notes from the meeting. - He’s got to organise 2 rounds of user testing on his concepts for next week. He needs to book a meeting with the marketing department to get an understanding of the ‘market segmentation’. - plays some solitare (BB)
  28. - 2 weeks later and Leo has spent most of

    his time in his powerpoint, meetings and late night user testing - his only achievement is to fill his calendar
  29. - He stares longingly at the sketches and thinks about

    where his energy went for the project. He doesn’t feel any closer to anything tangible. - He only feels resistance at every point. - Every time he fights it, he ends up with 3 more meetings, 5 other stakeholders to engage. - He only feels resistance.
  30. he only feels Resistance

  31. Resistance

  32. Resistance is the temptation to go into more detail Resistance

    is the force telling you to spend that research budget just because you have it Resistance is the force telling you to put the headphones on and work alone Resistance is a force which will squash your next great idea. Resistance is the only thing in the way of you shipping something Resistance is what can make creative people boring. It saps the inspirational force on a team.
  33. resist resistance

  34. Do the work

  35. - doing the work is about creating new habits to

    fight resistance - doing the work is about standing up for creativity - doing the work is about getting as close to a tangible product as soon as possible
  36. SECONDARY PINK For use on Cogen pink background only. Ie,

    when entire surroundin background is Cogent pink. Typical use is wh Cogent is the sol brand. - I was imagining what would happen if Leo came and worked with us
  37. 9 ways to resist resistance 9 ways to resist resistance

    and do the work
  38. Do just enough research 1 - Not requirements

  39. to FIND Clear goals and principles. - This is UX

    101 - If you don’t know what the goals of the product/service are, you need to find out. You need to talk to users. You need to do this up-front. - You need to do just enough to have some validated concepts/ideas, with clear goals. - This does not have to be expensive research in a lab. 2 - 3 iterations, chatting with users initially then coming back with concepts is enough.
  40. the just enough research approach - This is a UX

    conference, so I don’t need to talk about structuring research. But if you’re interested, this is probably what I would call enough of a research approach to get started. - Any more, and resistance is probably likely to set in - Remember, we’re trying to beat resistance, and get creative.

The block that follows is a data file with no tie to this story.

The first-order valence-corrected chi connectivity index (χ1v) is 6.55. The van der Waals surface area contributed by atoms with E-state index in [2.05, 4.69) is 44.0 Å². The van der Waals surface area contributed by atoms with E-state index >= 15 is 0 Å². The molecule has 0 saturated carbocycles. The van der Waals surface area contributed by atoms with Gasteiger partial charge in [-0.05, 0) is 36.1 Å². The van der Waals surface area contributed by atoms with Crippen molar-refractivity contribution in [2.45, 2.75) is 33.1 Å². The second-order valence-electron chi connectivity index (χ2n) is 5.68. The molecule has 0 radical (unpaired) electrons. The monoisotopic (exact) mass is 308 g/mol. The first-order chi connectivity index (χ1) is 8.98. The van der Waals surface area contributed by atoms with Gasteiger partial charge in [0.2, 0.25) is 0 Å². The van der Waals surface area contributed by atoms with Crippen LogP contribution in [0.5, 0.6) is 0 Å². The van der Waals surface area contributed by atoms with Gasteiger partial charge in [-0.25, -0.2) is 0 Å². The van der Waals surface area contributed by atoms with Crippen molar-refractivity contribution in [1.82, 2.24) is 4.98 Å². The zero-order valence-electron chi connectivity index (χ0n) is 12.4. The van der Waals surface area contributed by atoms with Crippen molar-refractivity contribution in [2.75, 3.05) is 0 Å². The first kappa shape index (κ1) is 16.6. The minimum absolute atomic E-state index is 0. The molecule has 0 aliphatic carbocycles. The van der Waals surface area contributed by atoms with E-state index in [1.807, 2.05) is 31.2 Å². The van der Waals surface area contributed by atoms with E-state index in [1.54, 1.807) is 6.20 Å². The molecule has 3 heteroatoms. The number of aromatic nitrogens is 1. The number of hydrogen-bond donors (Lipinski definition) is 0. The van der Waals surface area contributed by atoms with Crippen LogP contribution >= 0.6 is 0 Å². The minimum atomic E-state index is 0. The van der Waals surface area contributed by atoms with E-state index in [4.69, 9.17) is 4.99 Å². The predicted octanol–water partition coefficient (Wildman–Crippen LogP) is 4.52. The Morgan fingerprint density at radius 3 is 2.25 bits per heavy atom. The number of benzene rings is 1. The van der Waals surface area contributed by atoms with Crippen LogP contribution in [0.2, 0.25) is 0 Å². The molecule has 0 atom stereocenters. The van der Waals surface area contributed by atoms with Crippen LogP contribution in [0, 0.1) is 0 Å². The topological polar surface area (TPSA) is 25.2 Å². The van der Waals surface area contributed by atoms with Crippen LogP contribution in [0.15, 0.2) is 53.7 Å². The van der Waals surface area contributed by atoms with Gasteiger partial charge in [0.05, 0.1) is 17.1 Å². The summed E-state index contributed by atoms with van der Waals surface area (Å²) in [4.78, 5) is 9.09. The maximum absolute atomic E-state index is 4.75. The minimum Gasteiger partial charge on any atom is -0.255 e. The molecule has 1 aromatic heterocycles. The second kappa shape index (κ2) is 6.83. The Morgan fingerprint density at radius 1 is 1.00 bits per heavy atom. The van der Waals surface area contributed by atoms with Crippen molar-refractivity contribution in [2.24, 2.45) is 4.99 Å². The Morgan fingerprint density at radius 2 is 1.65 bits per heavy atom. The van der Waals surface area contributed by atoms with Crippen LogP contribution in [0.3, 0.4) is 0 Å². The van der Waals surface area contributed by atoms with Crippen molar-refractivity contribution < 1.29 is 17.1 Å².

41. the just enough research approach Analytics, competitive, comparative Existing analysis

    - This is a UX conference, so I don’t need to talk about structuring research. But if you’re interested, this is probably what I would call enough of a research approach to get started. - Any more, and resistance is probably likely to set in - Remember, we’re trying to beat resistance, and get creative.
  42. the just enough research approach Analytics, competitive, comparative Existing analysis

    On site 8 users. Ask How, Ask Why - This is a UX conference, so I don’t need to talk about structuring research. But if you’re interested, this is probably what I would call enough of a research approach to get started. - Any more, and resistance is probably likely to set in - Remember, we’re trying to beat resistance, and get creative.
  43. the just enough research approach Analytics, competitive, comparative Existing analysis

    On site 8 users. Ask How, Ask Why Process ow Hypothesis building Model and sketch the shit outta it - This is a UX conference, so I don’t need to talk about structuring research. But if you’re interested, this is probably what I would call enough of a research approach to get started. - Any more, and resistance is probably likely to set in - Remember, we’re trying to beat resistance, and get creative.
  44. the just enough research approach Analytics, competitive, comparative Existing analysis

    On site 8 users. Ask How, Ask Why Process ow Hypothesis building Model and sketch the shit outta it Get speci c feedback Take concepts back to users - This is a UX conference, so I don’t need to talk about structuring research. But if you’re interested, this is probably what I would call enough of a research approach to get started. - Any more, and resistance is probably likely to set in - Remember, we’re trying to beat resistance, and get creative.
  45. the just enough research approach Analytics, competitive, comparative Existing analysis

    On site 8 users. Ask How, Ask Why Process ow Hypothesis building Model and sketch the shit outta it Get speci c feedback Take concepts back to users Process ow Hypothesis building Model and sketch the shit outta it - This is a UX conference, so I don’t need to talk about structuring research. But if you’re interested, this is probably what I would call enough of a research approach to get started. - Any more, and resistance is probably likely to set in - Remember, we’re trying to beat resistance, and get creative.